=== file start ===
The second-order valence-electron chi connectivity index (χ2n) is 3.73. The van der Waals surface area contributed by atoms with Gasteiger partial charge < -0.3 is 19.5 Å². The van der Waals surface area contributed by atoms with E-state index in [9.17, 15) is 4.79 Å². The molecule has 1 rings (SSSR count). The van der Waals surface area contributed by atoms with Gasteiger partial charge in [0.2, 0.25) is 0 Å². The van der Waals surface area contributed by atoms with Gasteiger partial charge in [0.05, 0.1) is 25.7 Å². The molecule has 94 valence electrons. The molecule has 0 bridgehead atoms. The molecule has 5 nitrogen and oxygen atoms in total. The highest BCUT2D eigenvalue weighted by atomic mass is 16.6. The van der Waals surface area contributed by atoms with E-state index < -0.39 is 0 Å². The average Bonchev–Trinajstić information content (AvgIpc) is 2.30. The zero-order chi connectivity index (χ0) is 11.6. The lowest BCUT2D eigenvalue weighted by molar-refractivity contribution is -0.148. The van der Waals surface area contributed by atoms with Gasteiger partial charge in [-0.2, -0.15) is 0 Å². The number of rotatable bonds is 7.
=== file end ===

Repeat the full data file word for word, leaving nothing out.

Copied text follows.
The second-order valence-electron chi connectivity index (χ2n) is 3.73. The van der Waals surface area contributed by atoms with Gasteiger partial charge < -0.3 is 19.5 Å². The van der Waals surface area contributed by atoms with E-state index in [9.17, 15) is 4.79 Å². The molecule has 1 rings (SSSR count). The van der Waals surface area contributed by atoms with Gasteiger partial charge in [0.2, 0.25) is 0 Å². The van der Waals surface area contributed by atoms with Gasteiger partial charge in [0.05, 0.1) is 25.7 Å². The molecule has 94 valence electrons. The molecule has 0 bridgehead atoms. The molecule has 5 nitrogen and oxygen atoms in total. The highest BCUT2D eigenvalue weighted by atomic mass is 16.6. The van der Waals surface area contributed by atoms with E-state index < -0.39 is 0 Å². The average Bonchev–Trinajstić information content (AvgIpc) is 2.30. The zero-order chi connectivity index (χ0) is 11.6. The lowest BCUT2D eigenvalue weighted by molar-refractivity contribution is -0.148. The van der Waals surface area contributed by atoms with Gasteiger partial charge in [-0.2, -0.15) is 0 Å². The number of rotatable bonds is 7.